GBA Logo horizontal Facebook LinkedIn Email Pinterest Twitter Instagram YouTube Icon Navigation Search Icon Main Search Icon Video Play Icon Plus Icon Minus Icon Picture icon Hamburger Icon Close Icon Sorted

Community and Q&A

Insulating a 2/12 roof above the roof deck

bary_g | Posted in GBA Pro Help on

My first house, purchased a couple of years ago, needs a new roof. We recently had a major storm in the area and all roofers seem to be so busy that it is difficult to have someone over to discuss my case. So far I spoke with 3 roofers, each with a different idea, so I am doing my own research to see my options.

I have done some research but none of discussed roof setups was identical to mine.
– Zone 5 (Chicago), cold winters and hot summers,
– Basic gable roof, two slopes only,
– 1 story ranch on slab,
– 2/12 roof pitch,
– Unvented roof,
– No attic
– No ceiling insulation,
– Existing (old) natural fiberboard insulation installed above the roof deck, most likely ¾” thick, maybe 1 ½”,
– Roof deck consist of 2×6 tongue and grove lumber exposed on the interior side/ cathedral ceiling
– Roof deck extends into 24” overhung , no ventilation in soffit,
– Built-up roof,
– Roof penetrations: furnace vent, bathroom vent, oven hood exhaust, plumbing stack,
– AC duct entirely in slab,
– 2 electrical boxes installed on the roof deck for kitchen light.

Since the old insulation got wet and it’s insulating properties are poor anyway I am considering installation of the new insulation. Remember, insulation entirely above the deck.
ICC requirements most likely will not be met because the amount of insulation on the roof would be around 10”, creating odd thick roof. I am comfortable with up to 5” extra on rooftop…
I am trying to find out if I need venting in my new roof. Throughout my search I found contradicting opinions in that subject.
I am aiming to achieve up to R-20 which will be significant improvement comparing to my current condition. Seems like Cornell ThermaCal1 (SIP) vented panels on roof deck would be my best option.

I am aware that installation of the shingles on a 2/12 roof is questionable, however I came across GAF and ARMA guidelines for installing the shingles on low-slope roof. Besides, half of the houses on my street with the same roofs are shingled. Membrane roofing is not out of the question, it’s just the shingles are my preference…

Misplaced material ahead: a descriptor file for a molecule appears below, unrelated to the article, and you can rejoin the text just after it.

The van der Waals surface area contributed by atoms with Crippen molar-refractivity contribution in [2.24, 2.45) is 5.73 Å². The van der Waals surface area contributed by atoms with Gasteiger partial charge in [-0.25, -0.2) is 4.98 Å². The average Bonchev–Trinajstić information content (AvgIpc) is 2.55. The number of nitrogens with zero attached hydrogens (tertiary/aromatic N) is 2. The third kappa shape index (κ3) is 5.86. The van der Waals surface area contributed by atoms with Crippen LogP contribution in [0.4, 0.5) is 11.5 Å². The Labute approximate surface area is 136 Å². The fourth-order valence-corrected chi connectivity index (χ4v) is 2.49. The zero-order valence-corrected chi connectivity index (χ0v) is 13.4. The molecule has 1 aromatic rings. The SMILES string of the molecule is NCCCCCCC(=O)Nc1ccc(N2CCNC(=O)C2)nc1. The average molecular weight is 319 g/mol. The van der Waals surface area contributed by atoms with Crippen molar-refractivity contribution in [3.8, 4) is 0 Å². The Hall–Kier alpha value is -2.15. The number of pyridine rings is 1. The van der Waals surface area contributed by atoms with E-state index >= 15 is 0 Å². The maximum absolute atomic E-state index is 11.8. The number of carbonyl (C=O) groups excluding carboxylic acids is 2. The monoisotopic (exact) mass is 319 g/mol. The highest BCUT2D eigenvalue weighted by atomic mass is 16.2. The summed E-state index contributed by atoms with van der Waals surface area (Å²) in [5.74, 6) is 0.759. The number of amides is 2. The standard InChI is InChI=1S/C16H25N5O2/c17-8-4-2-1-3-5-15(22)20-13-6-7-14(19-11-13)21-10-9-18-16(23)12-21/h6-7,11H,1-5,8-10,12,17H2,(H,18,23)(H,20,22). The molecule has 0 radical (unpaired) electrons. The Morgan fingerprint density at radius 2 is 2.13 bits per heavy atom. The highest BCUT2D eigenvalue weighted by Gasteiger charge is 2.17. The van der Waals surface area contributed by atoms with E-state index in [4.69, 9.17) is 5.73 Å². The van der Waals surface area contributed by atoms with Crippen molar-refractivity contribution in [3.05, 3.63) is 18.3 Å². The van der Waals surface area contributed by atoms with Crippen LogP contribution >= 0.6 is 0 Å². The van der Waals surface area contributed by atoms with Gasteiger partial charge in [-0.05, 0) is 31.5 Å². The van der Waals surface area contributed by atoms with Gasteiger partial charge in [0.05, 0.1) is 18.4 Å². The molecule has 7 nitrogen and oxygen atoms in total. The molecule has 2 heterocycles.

I would appreciate your 2 cents on my choices. Your comments/suggestions would help me to get my roof before the winter!

Many Thanks + Regards,

GBA Prime

Join the leading community of building science experts

Become a GBA Prime member and get instant access to the latest developments in green building, research, and reports from the field.


  1. GBA Editor
    Martin Holladay | | #1

    You can create either a vented roof or an unvented roof; it's your choice.

    Cornell ThermaCal is a product called nailbase (rigid foam with OSB adhered to one side). There are many brands of nailbase. Using nailbase is a perfectly acceptable approach for your roof.

    It's possible to buy unvented nailbase or vented nailbase. Vented nailbase is somewhat more resistant to ice dams than unvented nailbase.

    For more information, see these articles:

    How to Install Rigid Foam On Top of Roof Sheathing

    Insulating Low-Slope Residential Roofs

  2. Expert Member
    Dana Dorsett | | #2

    You won't need 10" of foam to hit IRC performance levels on a U_factor basis. It really only takes 7" of polyiso at most, even without the 2x6 and fibergboard. In your case you'd make it at 6".

    To hit IRC requirements it need to duck under U0.026, or above R38.5 "whole-assembly".

    You have ~R1.8 of 2x6 wood decking...

    ...another ~R0.9 (combined) of air films...

    ... at least R2 of fiberboard...

    ...all adding up to ~R4.7.

    At a derated R5.5/inch adding 6" of polyiso would give you another R33, bringing it up to R37.7.

    You'd get another R0.5 out of a half-inch OSB nailer deck, for R38.3

    ...and the roofing materials will nudge it over the top.

    That's adding 6.5" of total thickness- a bit more than 5", but quite a bit less than 10".

Log in or create an account to post an answer.


Recent Questions and Replies

  • |
  • |
  • |
  • |